Title: The Carbon Cycle of Forests - Challenges for Kyoto and Beyond
Authors: SOMOGYI Zoltan
Citation: Proceedings of the International Scientific Conference on Climate Change - Forest Ecosystems & Landscape p. 19
Publisher: Forest Research Institute
Publication Year: 2005
JRC Publication N°: JRC31275
URI: http://publications.jrc.ec.europa.eu/repository/handle/JRC31275
Type: Contributions to Conferences
Abstract: Interest on the forest carbon cycle has been intensified since the emergence of climate change. While scientist have been keen on the ever increasing of knowledge, recent and future international climate change negotiations, as well as current regulations of the Kyoto Protocol also render it necessary that countries regularly assess and report CO2 emissions and removals. The carbon fluxes are measured using several techniques, and many flux estimates are available at global, regional and country level. Using both scientific estimates, as well as data from greenhouse gas inventories, the paper demonstrates some relevant features of these fluxes, and the carbon cycle at the global level. Terrestrial ecosystems, including forests, play an important role in this cycle, which is demonstrated in the paper by highlighting emissions from deforestations, which account for about one-fifth of all emissions, and the uptake by the terrestrial ecosystem, which amounts to one-third of all emissions. The paper also gives an overview of current estimates of uncertainty from regional to country and to global level. This is thought to be very important, since the estimates of all elements of the carbon cycle are subject to high uncertainties: the uncertainty can be as high as 100% even in the national greenhouse gas inventory of developed countries. Due to the dimensions of forests, to the times scales and complexity of the processes involved, and to the resource requirements and data needs of internationally agreed methodologies, reducing these high uncertainties in currently reported emission and removal estimates is a serious challenge. The paper demonstrates some relevant known sources of uncertainties, and concludes with suggesting several ways of how estimates of the greenhouse gas inventories can be improved in the near future.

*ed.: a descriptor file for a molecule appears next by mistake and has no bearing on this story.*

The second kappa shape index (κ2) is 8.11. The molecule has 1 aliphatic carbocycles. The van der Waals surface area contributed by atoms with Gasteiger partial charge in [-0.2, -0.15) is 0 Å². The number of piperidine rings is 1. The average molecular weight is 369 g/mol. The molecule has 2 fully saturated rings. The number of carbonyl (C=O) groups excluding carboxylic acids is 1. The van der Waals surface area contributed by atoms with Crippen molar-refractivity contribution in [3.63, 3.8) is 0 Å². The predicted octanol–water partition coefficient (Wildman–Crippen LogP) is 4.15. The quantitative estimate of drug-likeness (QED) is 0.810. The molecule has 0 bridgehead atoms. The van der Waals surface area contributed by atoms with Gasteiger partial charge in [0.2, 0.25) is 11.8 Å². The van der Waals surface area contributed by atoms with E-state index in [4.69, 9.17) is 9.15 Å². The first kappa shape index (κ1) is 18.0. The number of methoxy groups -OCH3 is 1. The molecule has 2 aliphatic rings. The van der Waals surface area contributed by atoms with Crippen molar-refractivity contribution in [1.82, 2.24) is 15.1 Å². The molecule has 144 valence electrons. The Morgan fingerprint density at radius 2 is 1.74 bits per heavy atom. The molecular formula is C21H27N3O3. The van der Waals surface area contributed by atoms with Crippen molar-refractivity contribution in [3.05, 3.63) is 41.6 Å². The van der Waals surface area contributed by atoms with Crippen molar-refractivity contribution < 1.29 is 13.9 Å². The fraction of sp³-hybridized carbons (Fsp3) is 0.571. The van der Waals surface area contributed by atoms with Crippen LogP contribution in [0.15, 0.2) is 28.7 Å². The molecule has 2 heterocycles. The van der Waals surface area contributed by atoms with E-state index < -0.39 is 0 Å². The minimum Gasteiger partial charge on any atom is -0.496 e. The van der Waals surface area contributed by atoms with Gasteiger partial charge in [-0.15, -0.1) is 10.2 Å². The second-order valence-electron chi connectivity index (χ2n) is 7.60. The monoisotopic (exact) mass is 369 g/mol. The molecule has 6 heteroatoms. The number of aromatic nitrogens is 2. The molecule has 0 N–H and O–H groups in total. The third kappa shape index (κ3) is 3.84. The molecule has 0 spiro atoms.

JRC Institute:Institute for Environment and Sustainability

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